A brand is more than a name and logo or tagline. Those aspects of branding are important to success, but there's much more to a brand. The name, logo, tagline, colors, shapes and fonts are all important components to a brand, but so are the intangibles —like your attitude.
I remember the day when attitude built an impression on me and ended up having a great impact upon myself and my sign company. In fact, I attribute a lot of our success today back to the day it happened.
I entered the sign business as a young designer fresh out of school and started out in design and sales. I was only there a short time before finding myself in the role of president. The company had just gone through some hard times and was trying to turn things around, but there was a negative mood hanging over it like a big dark cloud. I didn't know a thing about running a business, but I knew with all that was going on, one of the most important things to deal with was the negative attitude.
One weekend I went to the mall to walk and think and look around at all the newest types of signs. I like the creativity with brands that I see at malls. Then I got hungry and decided to get something to eat at the food court. While standing in line minding my own business, a family of 12 got in line right behind me; a mom, a dad and 10 kids from teens to twos.
What caught my attention and made me sort of uncomfortable was their appearance. Their clothes were sort of dirty, dingy, didn't fit right, and I remember looking down instead of making eye contact. That's when I noticed the shoes.
Some of the little ones were wearing shoes way too big for their feet, while the older kids wore shoes way too small with the sides split open and toes popped out the fronts. Then my eyes caught a glimpse of the father's worn out shoes before looking down at my two feet with expensive designer shoes on them.
Here I was all stressed out about the company wearing these great looking shoes while this family and their issues were perfectly happy in theirs. Then I watched as they sat together and ate a meal — perfectly happy and content. It didn't matter what they were wearing or what they looked like. They had the right attitude.
And that's when it hit me. Attitude. Attitude can change anything. And change starts with the right attitude. You can't see attitude. It's invisible. But it has an attribute about it that becomes seen or visible, and when you observe or experience it, it builds an impression.
So when I got home that day, I decided to write a note that went out to all the employees the following week along with their pay checks. I titled that note Living Happily With Worn Out Shoes.
That note had an amazing effect over the next week, so I decided to keep writing more notes that went out every payday to the employees with each note conveying an important, inspiring or challenging message with titles like Humper and Gofer and Salad Man.
Humper and Gofer were job descriptions of my first job with a roofing contractor as a teenager. The humper's job is to hump shingles up the ladder to the installers, and the gofer's job is to go for this and go for that whenever anybody needed anything. I was at the bottom of the company, but my boss taught me the value of serving others and that nobody else could perform unless I was a good humper and a good gofer. He was showing me how to have the right attitude.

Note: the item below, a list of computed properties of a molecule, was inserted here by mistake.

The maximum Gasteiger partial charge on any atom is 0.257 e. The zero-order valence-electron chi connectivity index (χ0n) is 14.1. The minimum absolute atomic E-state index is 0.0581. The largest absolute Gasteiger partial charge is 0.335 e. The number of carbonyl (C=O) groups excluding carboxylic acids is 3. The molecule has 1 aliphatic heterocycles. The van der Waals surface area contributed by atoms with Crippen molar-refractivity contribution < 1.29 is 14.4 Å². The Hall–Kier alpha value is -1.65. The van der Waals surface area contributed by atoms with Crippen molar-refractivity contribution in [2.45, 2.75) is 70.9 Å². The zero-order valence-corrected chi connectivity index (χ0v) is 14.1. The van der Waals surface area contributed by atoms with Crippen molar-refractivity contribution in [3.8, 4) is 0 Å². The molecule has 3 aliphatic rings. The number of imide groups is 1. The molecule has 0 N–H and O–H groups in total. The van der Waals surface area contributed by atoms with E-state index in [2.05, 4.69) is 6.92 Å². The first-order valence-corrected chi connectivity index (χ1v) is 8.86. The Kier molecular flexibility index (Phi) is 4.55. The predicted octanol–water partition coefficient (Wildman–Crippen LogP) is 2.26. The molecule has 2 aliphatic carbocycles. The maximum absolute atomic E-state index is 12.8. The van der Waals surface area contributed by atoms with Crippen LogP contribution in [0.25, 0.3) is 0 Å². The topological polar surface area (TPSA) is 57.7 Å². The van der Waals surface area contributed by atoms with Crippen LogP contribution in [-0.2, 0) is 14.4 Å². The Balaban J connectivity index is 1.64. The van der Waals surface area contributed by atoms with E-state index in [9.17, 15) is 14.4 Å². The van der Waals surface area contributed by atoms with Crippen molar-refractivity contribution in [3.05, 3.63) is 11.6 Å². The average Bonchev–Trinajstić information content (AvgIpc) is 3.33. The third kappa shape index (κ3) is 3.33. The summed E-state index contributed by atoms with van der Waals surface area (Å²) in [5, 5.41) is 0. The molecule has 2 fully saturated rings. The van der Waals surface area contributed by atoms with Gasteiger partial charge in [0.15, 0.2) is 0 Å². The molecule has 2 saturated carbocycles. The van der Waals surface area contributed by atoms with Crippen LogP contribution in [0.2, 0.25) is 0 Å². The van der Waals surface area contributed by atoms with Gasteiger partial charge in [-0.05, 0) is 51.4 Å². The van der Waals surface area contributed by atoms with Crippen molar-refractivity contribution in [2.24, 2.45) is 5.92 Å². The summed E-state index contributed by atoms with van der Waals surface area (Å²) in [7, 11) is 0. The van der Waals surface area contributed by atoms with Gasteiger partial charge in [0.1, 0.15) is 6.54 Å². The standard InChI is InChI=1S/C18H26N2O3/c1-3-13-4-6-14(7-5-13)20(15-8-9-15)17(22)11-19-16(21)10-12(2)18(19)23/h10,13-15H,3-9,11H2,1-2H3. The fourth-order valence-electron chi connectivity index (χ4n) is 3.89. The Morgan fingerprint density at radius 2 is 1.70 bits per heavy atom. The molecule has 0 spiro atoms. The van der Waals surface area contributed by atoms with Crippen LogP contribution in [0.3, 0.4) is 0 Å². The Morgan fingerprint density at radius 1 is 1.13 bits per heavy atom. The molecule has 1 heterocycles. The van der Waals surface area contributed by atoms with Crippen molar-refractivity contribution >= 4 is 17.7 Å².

Salad Man was about the mess often self-inflicted within an organization when people are not working in sync. It's like going to a nice restaurant for good food, good service and a nice experience, but instead the place is chaotic where nobody working there is paying any attention to each other, just doing their jobs but not really working together.
Salad Man is the one going around putting salads on everybody's plates in the restaurant but isn't paying attention to the timing, and doesn't care. He's serving them before your drinks, after the main course, after desert, or worse, he's serving a salad when you didn't order one, or it’s the wrong salad.
All companies go through times when attitudes are down or service becomes sloppy. When it does, the wrong impressions are built, and those impressions reflect and impact the brand. A correction of attitude can change everything.
Attitude is experienced, not just expressed. Experiences produce impressions. And today, if you want to be more successful in a world of competition and competing brands, you've got to build your impressions while building your brand.
For us, some worn out shoes and a simple note started the process of addressing our issues by correcting our attitude. We ended up branding these notes as Pay Notes.
Pay Notes became a brand, but represented our overall brand. They were part of us, and by branding them, they created standards to live up to, especially as they got popular beyond our own walls with people and organizations signing up to receive them.
As we found our way to brand attitude through our Pay Notes, our customers started to ask us to help them find ways to brand attitude for them. What it comes down to is knowing the values of your customers, then bring them to life visually. In the world of branding, this is called Attitude Branding.
Consider Nike. The Nike brand is about much more than just shoes. To the company’s customers, the swoosh represents a healthy and athletic lifestyle while their motto of Just Do It is all about attitude. Coca Cola and Apple are great case studies on branding attitude as well.
With attitude branding, you contribute to a consumer’s sense of connection where they want to be part of the lifestyle, wear the apparel, drink the beverage or use the products.
Why do brands do this? Because the right attitude can have a profound effect and make a difference for yourself, your organization and your brand. The right attitude builds the right impression.